Are you struggling with coming out of hibernation mode? Feeling down in the dumps and lethargic right as you get out of bed? This month we want to jump into spring by creating morning routines to re-energize, rejuvenate and feel refreshed for a kick ass day.

If you read our last blog post and resonate with being a ‘Superhuman Martyr’, you are all too familiar with catering each and every day (more like each and every moment) to everyone else’s needs, and bending over backwards so others are happy and taken care of. It is no surprise that this leaves us feeling exhausted and depleted, since our needs are always on the back burner.

It’s time to step out of the cave of hibernation. This month we want to focus on putting ourselves first and doing more soul searching on how to create calm, stillness and mindfulness, first thing in the morning. Morning routines are very important with overall wellness and can help set the tone for the day.

Benefits of healthy morning routines

Award winning psychologist Ron Friedman told Harvard Business Review that “typically, we have a window of about three hours [immediately after we wake up] where we’re really, really focused.”

“We’re able to have some strong contributions in terms of planning, in terms of thinking, in terms of speaking well,” Friedman adds.

This is because the prefrontal cortex part of your brain is active and creative coming right out of sleep. If we end up using those first hours of the morning being the ‘Superhuman Martyr’ – folding laundry, making lunches, driving kids to school – we are then using our best hours catering to others, and we are not as efficient as we could be.

Instead of having your cup of coffee in the morning while making the kid’s lunches or being distracted by the morning news, try getting up five minutes earlier to sit in silence, or if you prefer, listen to upbeat music! Rather than hearing about the next negative thing that has occurred in the world, make your mornings fun, positive, and exciting. Take time for you before the rest of the world demands your attention.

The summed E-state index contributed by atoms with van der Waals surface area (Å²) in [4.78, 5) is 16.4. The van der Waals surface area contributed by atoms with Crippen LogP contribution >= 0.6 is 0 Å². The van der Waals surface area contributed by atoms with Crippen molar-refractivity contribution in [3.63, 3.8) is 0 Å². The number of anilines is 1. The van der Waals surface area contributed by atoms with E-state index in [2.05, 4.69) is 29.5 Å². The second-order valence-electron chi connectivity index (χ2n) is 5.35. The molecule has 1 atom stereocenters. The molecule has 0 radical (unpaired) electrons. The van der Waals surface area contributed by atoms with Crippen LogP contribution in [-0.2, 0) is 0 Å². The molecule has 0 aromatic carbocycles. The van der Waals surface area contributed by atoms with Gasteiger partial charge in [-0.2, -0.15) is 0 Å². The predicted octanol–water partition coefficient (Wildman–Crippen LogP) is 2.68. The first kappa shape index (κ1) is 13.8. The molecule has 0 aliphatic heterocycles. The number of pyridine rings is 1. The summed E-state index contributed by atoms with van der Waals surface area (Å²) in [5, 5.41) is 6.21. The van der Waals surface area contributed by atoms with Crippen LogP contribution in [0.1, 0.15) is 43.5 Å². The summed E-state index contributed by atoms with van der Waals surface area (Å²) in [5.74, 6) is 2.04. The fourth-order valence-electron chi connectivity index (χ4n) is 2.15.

To snooze or not to snooze?

There is a great book that I have read called The Urban Monk written by wellness guru Pedram Shojai. In the book he focuses on how to stop time, find success, happiness and peace. Shojai says, “your later will always look the same if your now is chaotic. Do not try to borrow energy from tomorrow to get through today, focus on the now of how to cultivate energy and motivation.”

What do you think is more worth it… pressing snooze and getting five more minutes of sleep, or having five minutes in the morning for that precious ‘you time’? Try NOT pressing snooze.

Another important factor to be aware of is what suits you best for a morning routine. Just because other people have different routines that work for them, doesn’t mean that will work for you. Don’t compare yourself with your friend’s social media posts sharing their successful morning. You may get ideas from them but be conscious of what you need and what you can reasonably accomplish in your morning. Have fun by creating your own morning routine!